But remember he does; and we now find ourselves backstage in a rehearsal hall of 1833’s Coventry Garden where a group of actors are surmising all the ‘bump ups’ that will occur among them since their famed Othello lead, Edmund Kean, has fallen ill.  Eleana Wright has magically transformed in barely an eye flash from Polish journalist to now a young English actress, Betty Lovell.  She is joined by old and cantankerously raspy Bernard Warde (another quick change, this time by Richard Louis James from the elder butler of 1867 Aldridge); the absolutely elegant in billowing, purple gown actress Ellen Tree (Susi Damilano); and a young perky, pleasant actor Henry Forester (Devin O’Brien whom we earlier saw as a German-speaking-only houseboy of 1867 Aldridge).  The son of the failing Edmund Kean, Charles (Tim Kniffin), is there, too, who is sure, along with everyone else, that the role of Othello is now his inherited right.  But their French director, Pierre LaPorte, arrives bustling about in all directions announcing in an ever-so-coy, even mischievous manner that he has found an acclaimed actor from the countryside to play the Moor.   When he says the name “Ira Aldridge,” several note they in fact have read his positive notices while the now-wide-eyed and slightly chuckling Henry admits he has actually seen Mr. Aldridge act.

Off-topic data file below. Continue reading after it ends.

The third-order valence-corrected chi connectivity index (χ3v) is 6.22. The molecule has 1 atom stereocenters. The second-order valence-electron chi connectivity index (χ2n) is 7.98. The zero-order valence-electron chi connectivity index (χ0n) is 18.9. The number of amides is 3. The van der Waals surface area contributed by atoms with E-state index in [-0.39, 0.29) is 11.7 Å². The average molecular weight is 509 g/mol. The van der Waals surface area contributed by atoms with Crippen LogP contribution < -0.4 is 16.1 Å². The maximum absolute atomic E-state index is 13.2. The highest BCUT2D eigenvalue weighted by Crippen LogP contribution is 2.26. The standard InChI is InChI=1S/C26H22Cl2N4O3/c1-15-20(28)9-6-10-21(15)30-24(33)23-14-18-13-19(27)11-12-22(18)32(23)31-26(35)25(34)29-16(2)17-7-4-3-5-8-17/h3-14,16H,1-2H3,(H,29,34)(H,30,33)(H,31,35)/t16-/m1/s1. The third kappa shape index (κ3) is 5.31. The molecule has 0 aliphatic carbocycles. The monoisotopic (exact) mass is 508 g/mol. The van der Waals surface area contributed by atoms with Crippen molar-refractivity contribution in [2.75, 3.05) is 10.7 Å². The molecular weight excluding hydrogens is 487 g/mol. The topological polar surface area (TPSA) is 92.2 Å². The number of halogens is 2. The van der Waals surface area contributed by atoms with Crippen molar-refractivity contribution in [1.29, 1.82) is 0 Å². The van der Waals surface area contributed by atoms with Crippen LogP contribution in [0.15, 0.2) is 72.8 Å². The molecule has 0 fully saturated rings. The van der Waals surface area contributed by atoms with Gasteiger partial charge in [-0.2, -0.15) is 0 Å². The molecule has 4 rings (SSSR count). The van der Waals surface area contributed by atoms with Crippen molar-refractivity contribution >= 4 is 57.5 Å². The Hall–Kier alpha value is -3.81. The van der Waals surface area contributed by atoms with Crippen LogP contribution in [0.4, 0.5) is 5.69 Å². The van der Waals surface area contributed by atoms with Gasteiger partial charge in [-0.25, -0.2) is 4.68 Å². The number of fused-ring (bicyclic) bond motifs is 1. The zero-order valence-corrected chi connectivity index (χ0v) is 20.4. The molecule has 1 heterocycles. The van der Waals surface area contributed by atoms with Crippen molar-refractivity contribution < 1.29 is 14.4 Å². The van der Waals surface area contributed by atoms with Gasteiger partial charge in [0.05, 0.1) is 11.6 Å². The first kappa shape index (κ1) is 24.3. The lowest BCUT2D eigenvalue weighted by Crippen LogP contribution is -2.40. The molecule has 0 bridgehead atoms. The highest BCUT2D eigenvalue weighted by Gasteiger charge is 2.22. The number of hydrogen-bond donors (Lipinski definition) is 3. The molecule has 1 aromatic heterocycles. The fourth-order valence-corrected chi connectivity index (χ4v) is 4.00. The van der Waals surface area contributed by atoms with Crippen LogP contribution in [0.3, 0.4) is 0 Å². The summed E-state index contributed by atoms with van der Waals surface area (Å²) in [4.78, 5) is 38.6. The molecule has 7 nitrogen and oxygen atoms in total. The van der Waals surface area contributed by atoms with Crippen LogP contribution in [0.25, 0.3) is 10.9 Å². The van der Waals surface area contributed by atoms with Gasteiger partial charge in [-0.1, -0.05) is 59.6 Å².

Susi Damilano as Ellen Tree